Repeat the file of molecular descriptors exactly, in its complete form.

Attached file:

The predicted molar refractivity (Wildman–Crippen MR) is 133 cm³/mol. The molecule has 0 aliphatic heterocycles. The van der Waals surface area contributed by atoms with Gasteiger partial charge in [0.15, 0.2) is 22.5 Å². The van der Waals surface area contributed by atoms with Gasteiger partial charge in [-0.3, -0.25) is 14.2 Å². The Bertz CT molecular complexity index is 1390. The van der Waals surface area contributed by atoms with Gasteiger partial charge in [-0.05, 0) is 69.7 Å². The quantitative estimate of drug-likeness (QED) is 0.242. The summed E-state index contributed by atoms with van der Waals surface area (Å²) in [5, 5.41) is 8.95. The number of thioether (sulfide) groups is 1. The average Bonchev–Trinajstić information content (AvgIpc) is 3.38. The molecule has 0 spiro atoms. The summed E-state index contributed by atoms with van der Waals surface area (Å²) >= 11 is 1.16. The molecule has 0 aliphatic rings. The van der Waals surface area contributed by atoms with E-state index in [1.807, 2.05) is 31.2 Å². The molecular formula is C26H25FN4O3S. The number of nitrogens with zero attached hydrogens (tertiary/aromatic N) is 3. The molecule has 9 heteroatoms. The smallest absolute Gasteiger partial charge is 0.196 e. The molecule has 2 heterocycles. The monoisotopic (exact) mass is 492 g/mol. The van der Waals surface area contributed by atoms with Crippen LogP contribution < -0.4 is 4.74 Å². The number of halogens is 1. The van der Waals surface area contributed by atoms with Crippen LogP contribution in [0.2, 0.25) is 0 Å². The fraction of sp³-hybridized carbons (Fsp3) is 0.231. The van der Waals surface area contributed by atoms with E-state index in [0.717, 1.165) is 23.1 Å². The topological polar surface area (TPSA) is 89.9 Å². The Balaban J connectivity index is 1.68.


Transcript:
The predicted molar refractivity (Wildman–Crippen MR) is 133 cm³/mol. The molecule has 0 aliphatic heterocycles. The van der Waals surface area contributed by atoms with Gasteiger partial charge in [0.15, 0.2) is 22.5 Å². The van der Waals surface area contributed by atoms with Gasteiger partial charge in [-0.3, -0.25) is 14.2 Å². The Bertz CT molecular complexity index is 1390. The van der Waals surface area contributed by atoms with Gasteiger partial charge in [-0.05, 0) is 69.7 Å². The quantitative estimate of drug-likeness (QED) is 0.242. The summed E-state index contributed by atoms with van der Waals surface area (Å²) in [5, 5.41) is 8.95. The number of thioether (sulfide) groups is 1. The average Bonchev–Trinajstić information content (AvgIpc) is 3.38. The molecule has 0 spiro atoms. The summed E-state index contributed by atoms with van der Waals surface area (Å²) >= 11 is 1.16. The molecule has 0 aliphatic rings. The van der Waals surface area contributed by atoms with E-state index in [1.807, 2.05) is 31.2 Å². The molecular formula is C26H25FN4O3S. The number of nitrogens with zero attached hydrogens (tertiary/aromatic N) is 3. The molecule has 9 heteroatoms. The smallest absolute Gasteiger partial charge is 0.196 e. The molecule has 2 heterocycles. The monoisotopic (exact) mass is 492 g/mol. The van der Waals surface area contributed by atoms with Crippen LogP contribution < -0.4 is 4.74 Å². The number of halogens is 1. The van der Waals surface area contributed by atoms with Crippen LogP contribution in [0.2, 0.25) is 0 Å². The fraction of sp³-hybridized carbons (Fsp3) is 0.231. The van der Waals surface area contributed by atoms with E-state index in [0.717, 1.165) is 23.1 Å². The topological polar surface area (TPSA) is 89.9 Å². The Balaban J connectivity index is 1.68.